14 Nov 23. Ethiopia: Peace talks are unlikely to be effective, sustaining threats to overland movement in Oromia. On 13 November, the Oromo Liberation Army (OLA) rebel group announced its participation in the second round of peace talks with the federal government in Tanzania, which began last week. Since the first round of talks ended without an agreement in May, the government’s armed forces have been accused of making arbitrary arrests and conducting extrajudicial killings of civilians deemed to be associated with the OLA. The government has likely heightened its security posture to pressure the group into re-entering negotiations and making considerable concessions. However, as long as the government’s armed forces remain preoccupied with fighting against the Fano ethno-nationalist militia group in Amhara region, they are unlikely to be able to re-launch a sustained offensive in Oromia; this will reduce the government’s leverage in negotiations. The government is unlikely to meet OLA demands over land rights, undermining peace negotiations, as well as sustaining conflict risks and elevating the threat of attacks against overland movement in Oromia state. (Source: Sibylline)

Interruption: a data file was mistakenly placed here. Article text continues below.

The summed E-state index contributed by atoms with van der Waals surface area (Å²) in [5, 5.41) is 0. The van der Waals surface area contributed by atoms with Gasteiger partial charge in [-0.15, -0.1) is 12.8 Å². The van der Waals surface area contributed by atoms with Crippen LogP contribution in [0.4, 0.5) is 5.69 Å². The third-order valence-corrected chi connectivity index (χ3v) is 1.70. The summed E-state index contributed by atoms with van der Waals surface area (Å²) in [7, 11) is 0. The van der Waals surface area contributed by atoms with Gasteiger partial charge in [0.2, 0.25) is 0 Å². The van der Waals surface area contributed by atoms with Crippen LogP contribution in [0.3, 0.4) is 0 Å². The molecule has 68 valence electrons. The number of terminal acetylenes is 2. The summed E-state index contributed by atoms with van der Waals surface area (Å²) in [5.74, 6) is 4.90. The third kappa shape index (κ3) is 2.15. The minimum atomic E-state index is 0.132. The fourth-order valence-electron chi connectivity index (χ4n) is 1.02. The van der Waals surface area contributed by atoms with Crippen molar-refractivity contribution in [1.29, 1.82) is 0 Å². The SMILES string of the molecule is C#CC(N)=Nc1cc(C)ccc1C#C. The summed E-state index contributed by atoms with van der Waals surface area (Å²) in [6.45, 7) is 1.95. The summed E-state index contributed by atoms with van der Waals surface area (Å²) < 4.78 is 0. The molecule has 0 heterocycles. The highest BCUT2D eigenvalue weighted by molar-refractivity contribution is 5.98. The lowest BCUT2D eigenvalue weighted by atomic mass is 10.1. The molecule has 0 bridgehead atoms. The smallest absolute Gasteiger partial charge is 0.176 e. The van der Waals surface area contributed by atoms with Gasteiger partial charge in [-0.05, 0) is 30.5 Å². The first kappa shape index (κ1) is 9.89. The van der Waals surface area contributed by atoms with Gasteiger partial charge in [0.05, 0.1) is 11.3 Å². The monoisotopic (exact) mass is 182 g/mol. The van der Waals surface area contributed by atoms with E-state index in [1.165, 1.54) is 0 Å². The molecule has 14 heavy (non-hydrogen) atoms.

14 Nov 23. Gabon: Announcement of election timeline will mitigate short-term risks of domestic opposition. On 13 November, the transitional government announced plans to hold elections by August 2025 and a referendum on a new constitution in November-December 2024. However, the transitional government has cautioned that the dates are subject to possible revision. In September, the transitional government outlined plans for a national dialogue between April and June 2024 involving government officials and civil society groups. The announced timeline is likely to mitigate the risk of an escalation in domestic opposition towards the junta in the short term. However, delays to the national dialogue and the election process remain a realistic possibility; any such delays would likely increase scepticism over the junta’s commitment to reform. Delays would also almost certainly prolong the suspension of Gabon’s membership from the Economic Community of Central African States (ECCAS) and the African Union (AU), sustaining the economic challenges facing the country. In addition, the possibility of delays will sustain the risk of domestic unrest into 2024, particularly in urban centres like the capital Libreville. (Source: Sibylline)